Solution to Avoid Dry Eyes

It is practically impossible in the digital age not to spend a few hours a day in front of a screen, whether it is a cell phone or a computer. A large number of consumers who use these devices complain about some form of visual impairment after use. How can this happen if problems affect both people with healthy vision and those with vision problems?

It is estimated that people of working age and young adults spend an average of about 14 hours a day in front of a mobile device. To make the electronic data visible, images on the monitor are kept at a higher frequency. Our eyes are subjected to strong pressure to maintain the blinking of the screen, which causes the blinking speed to slow down and dry eyes to form, which becomes erect. Below are some tips (consejos) to prevent dry eyes.

Use Blue Light Filter

The blue rays from the device are harmful to the eyes, so it is essential to use blue filter lenses that block the harmful high-energy light. Your ophthalmologist can give you the ideal prescription for these blue filter lenses to keep your eyes in a relaxed state and provide you with a specific work area.

Good Lighting

The workplace or place where these devices are most likely to be used should have good lighting. One of the things that will make your symptoms worse is using these devices in areas with little or too much light. Weak light causes the eyes to receive more light, causing high energy to be emitted into the eyes. High levels of light can cause a variety of glare on the screen that can affect your vision. Good lighting is important to alleviate some of these vision problems.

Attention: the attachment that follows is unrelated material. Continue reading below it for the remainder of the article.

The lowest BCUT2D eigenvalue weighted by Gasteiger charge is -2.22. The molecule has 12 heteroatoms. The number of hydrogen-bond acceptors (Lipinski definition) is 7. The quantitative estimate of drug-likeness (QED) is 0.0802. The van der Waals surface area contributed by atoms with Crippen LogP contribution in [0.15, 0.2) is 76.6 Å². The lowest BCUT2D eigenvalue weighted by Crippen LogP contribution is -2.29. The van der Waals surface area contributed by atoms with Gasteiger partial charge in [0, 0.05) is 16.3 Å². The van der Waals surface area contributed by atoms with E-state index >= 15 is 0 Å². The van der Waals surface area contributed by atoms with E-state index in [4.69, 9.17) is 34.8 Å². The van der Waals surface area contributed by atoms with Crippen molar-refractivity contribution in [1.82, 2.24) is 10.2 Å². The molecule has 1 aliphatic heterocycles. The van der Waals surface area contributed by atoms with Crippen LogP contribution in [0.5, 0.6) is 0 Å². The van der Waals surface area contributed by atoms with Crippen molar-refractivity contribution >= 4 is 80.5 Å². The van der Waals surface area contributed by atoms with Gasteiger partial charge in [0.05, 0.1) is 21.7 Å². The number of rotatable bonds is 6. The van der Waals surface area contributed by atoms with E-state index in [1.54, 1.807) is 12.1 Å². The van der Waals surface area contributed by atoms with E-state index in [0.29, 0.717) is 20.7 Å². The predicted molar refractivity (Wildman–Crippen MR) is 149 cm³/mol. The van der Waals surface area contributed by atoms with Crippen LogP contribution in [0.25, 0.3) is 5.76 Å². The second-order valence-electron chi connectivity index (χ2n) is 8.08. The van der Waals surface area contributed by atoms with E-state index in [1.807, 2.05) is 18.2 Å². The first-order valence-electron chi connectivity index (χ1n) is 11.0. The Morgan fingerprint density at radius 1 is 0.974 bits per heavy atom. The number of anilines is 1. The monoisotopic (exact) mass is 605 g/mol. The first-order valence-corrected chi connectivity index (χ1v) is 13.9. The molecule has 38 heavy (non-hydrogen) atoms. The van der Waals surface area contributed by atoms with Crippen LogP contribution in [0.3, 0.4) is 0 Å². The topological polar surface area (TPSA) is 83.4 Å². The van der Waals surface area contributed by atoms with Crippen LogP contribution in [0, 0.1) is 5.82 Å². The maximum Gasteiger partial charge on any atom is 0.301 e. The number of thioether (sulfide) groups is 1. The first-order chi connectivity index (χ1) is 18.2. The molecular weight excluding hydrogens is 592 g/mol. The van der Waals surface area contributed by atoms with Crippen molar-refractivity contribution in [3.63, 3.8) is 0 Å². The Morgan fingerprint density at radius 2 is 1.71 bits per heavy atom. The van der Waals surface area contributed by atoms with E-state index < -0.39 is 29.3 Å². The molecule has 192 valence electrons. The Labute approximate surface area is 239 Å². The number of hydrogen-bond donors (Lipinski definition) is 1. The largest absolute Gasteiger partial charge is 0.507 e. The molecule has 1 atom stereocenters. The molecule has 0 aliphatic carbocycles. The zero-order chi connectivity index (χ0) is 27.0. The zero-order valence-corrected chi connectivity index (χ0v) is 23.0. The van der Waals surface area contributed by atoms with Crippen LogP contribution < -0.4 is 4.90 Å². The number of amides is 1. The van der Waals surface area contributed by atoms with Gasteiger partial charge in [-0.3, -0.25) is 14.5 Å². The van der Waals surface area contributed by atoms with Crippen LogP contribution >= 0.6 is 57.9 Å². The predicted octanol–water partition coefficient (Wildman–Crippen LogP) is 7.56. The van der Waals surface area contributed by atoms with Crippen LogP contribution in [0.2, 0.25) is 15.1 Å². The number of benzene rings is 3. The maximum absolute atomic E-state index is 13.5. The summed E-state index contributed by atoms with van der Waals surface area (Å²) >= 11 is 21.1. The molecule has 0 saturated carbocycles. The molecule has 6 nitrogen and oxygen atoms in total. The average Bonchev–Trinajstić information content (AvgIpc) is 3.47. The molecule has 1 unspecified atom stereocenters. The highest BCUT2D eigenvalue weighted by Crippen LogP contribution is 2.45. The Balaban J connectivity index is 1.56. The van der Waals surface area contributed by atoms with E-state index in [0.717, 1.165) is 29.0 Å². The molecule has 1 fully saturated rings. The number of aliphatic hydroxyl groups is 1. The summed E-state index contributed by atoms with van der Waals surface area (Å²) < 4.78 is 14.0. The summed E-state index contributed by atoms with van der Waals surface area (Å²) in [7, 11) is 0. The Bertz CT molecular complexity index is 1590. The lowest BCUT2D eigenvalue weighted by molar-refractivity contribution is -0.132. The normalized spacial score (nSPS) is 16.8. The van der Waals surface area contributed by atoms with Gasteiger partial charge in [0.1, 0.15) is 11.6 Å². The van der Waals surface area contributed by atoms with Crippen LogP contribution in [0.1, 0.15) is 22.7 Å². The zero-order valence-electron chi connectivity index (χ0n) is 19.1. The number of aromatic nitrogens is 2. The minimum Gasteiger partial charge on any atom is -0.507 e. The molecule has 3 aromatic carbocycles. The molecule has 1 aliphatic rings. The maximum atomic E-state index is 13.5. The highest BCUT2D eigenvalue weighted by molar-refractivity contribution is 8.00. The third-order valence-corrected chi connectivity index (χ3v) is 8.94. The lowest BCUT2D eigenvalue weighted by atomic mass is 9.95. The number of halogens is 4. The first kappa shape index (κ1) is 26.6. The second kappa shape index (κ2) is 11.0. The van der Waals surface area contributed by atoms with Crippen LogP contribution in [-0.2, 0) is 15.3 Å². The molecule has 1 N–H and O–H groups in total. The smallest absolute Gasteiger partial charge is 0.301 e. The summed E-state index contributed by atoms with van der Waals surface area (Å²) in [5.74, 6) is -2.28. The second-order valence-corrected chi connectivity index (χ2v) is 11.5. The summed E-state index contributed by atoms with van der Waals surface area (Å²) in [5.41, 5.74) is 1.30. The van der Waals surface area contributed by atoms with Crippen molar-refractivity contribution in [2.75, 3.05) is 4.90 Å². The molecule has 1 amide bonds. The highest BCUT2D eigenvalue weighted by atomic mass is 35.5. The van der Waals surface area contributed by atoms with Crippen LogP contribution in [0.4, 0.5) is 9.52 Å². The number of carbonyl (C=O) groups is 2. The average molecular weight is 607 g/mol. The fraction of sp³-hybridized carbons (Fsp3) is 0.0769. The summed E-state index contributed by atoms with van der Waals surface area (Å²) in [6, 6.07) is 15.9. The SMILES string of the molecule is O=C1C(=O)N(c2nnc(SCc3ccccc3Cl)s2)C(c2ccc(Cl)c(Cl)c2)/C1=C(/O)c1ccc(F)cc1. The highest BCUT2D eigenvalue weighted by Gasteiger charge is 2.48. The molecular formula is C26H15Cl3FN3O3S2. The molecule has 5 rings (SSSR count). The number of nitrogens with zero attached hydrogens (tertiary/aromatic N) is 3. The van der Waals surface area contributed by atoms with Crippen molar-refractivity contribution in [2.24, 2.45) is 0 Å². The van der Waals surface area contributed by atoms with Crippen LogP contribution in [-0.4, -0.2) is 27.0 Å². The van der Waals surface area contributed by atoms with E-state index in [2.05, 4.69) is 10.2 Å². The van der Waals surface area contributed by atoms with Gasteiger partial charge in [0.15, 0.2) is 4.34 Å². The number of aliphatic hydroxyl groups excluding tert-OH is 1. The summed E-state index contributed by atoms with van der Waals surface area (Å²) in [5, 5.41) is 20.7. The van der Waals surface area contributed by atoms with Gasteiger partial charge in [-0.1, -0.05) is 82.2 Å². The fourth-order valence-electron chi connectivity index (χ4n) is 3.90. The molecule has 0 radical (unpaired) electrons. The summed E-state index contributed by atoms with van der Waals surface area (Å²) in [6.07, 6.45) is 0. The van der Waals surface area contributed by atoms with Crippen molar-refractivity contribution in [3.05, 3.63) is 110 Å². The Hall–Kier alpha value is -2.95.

Adequate Distance


When using your phone or tablet, make sure the screen’s surface is at eye level so that the viewing angle is not affected and take care of your neck. As we get older, some work areas can be stressful for our eyes as we gradually lose performance. Talk to your eye care professional to find the perfect prescription for your work area.

Ergonomics at the Office


The computer should be placed on the screen at a distance of about 50-100 cm from your eyes, choosing a screen position that also prevents you from lowering your head. The brightness should be reduced as much as possible, which greatly reduces the computer’s light output.

Rule of 20/20/20

It has become popular in recent years and is as simple as it is effective. It consists of a 20-second pause for 20 minutes at a time, and you should also examine 20 meters away so that your eyes break. Another option is to stop the activity for about 5 minutes, get up, breathe slowly, open and close your eyes gently, and make slow shoulder and head movements. This will reduce eye fatigue and allow you to maintain the activity with a much better mood and function.

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